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Spider Bites in Children

Facts about spider bites

All of the 3,000 species of spiders found in the United States are poisonous; however, their fangs are either too short or too fragile to break through human skin, or their venom is too weak to cause damage. The bites of most spiders cause only minor, local reactions, although a deadly reaction can occur.

In the United States, the two spiders that can cause serious problems are the black widow and the brown recluse spiders (sometimes called the violin spider). Both of these spiders are found in warm climates. If it is possible to kill or capture the spider without further harm to yourself or your child, it is important to do so. Place the spider in a glass jar or plastic container so it can be positively identified.

What is a brown recluse spider?

Brown Recluse spider and bite

The brown recluse spider, or violin spider, is about 1 inch long and has a violin shaped mark on its upper back. It is often found in warm, dry climates and prefers to stay in undisturbed areas such as basements, closets, and attics. It is not an aggressive spider, but will attack if trapped or held against the skin. No deaths have been reported in the U.S. from a brown recluse bite.

What are the symptoms of a brown recluse spider bite?

Venom from the brown recluse spider usually causes local tissue damage. The following are the most common symptoms of a bite from a brown recluse spider bite. However, each child may experience symptoms differently. Symptoms may include:

  • Burning, pain, itching, or redness at the site, which is usually delayed and may develop within several hours or days of the bite

  • A deep blue or purple area around the bite, surrounded by a whitish ring and large red outer ring similar to a "bulls eye"

  • An ulcer or blister that turns black

  • Headache, body aches

  • Rash

  • Fever

  • Nausea or vomiting

These symptoms may resemble other conditions or medical problems. Always consult your child's doctor for a diagnosis.

Treatment for a brown recluse spider bite

Specific treatment for a brown recluse spider bite will be determined by your child's doctor. Treatment may include:

  • Remain calm and reassure your child that you can help.

  • Wash the area well with soap and water.

  • Apply a cold or ice pack wrapped in a cloth, or a cold, wet washcloth to the site.

  • To protect against infection, particularly in children, apply an antibiotic lotion or cream.

  • Give acetaminophen for pain.

  • Elevate the site if the bite occurred on an arm or leg (to help prevent swelling).

  • Seek immediate emergency care for further treatment. Depending on the severity of the bite, surgical treatment of the wound may be required. No medications have been proven to help. Hospitalization may be needed.

  • Prompt treatment is essential to avoid more serious complications, especially in children.

What is a black widow spider?

Black Widow spider and bite

A black widow spider is a small, shiny black button-shaped spider with a red hourglass mark on its abdomen and that prefers warm climates. Widow spider bites release a toxin that can cause damage to the nervous system, thus, emergency medical treatment is necessary.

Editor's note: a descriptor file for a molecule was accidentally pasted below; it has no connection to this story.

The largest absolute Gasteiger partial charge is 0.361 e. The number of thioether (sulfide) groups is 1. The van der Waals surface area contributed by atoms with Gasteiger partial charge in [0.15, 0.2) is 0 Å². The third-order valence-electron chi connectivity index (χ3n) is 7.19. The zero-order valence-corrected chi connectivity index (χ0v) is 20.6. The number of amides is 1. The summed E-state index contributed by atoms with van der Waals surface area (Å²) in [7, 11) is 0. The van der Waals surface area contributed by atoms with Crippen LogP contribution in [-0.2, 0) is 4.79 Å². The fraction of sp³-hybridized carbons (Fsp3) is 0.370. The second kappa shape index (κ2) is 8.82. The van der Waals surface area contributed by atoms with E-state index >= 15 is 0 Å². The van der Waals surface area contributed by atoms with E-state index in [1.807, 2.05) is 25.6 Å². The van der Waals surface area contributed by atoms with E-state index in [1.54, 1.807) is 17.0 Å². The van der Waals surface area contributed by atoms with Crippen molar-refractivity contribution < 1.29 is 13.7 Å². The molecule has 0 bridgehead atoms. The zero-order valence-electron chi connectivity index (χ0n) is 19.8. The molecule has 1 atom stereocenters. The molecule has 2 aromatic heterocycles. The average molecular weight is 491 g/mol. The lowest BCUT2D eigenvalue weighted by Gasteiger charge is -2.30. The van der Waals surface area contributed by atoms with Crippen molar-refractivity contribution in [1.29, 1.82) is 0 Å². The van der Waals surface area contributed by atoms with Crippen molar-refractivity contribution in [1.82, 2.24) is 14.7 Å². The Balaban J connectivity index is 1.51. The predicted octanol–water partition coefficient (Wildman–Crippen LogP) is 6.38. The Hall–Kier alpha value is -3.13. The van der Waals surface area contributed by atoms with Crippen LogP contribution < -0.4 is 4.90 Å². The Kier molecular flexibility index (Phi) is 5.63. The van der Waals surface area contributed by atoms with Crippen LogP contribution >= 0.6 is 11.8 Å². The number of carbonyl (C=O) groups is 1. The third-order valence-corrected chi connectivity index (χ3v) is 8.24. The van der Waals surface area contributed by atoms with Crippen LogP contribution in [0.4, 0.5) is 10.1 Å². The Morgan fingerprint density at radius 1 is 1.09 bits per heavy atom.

What are the symptoms of a black widow spider bite?

The following are the most common symptoms of a black widow spider bite. However, each child may experience symptoms differently. Symptoms may include:

  • Immediate pain, burning, swelling, and redness at the site (double fang marks may be seen)

  • Cramping pain and muscle rigidity in the stomach, chest, shoulders, and back

  • Headache

  • Dizziness

  • Rash and itching

  • Restlessness and anxiety

  • Sweating

  • Eyelid swelling

  • Nausea or vomiting

  • Salivation, tearing of the eyes

  • Weakness, tremors, or paralysis, especially in the legs

These symptoms may resemble other conditions or medical problems. Always consult your child's doctor for a diagnosis.

Treatment for a black widow spider bite

Specific treatment for a black widow spider bite will be determined by your child's doctor. Treatment may include:

  • Remain calm and reassure your child that you can help.

  • Wash the area well with soap and water.

  • Apply a cold or ice pack wrapped in a cloth, or a cold, wet washcloth to the site.

  • To protect against infection, particularly in children, apply an antibiotic lotion or cream.

  • Give acetaminophen for pain.

  • Seek immediate emergency care for further treatment. Depending on the severity of the bite, treatment may include muscle relaxants, pain relievers and other medications, and supportive care. Antivenin may be needed, although it is usually not required. Hospitalization may be needed.

  • Prompt treatment is essential to avoid more serious complications, especially in children.

Online Medical Reviewer: Gomez, Wanda, RN, Ph.D.
Online Medical Reviewer: newMentor board-certified, academically affiliated clinician
Date Last Reviewed: 4/29/2013
© 2000-2014 The StayWell Company, LLC. 780 Township Line Road, Yardley, PA 19067. All rights reserved. This information is not intended as a substitute for professional medical care. Always follow your healthcare professional's instructions.
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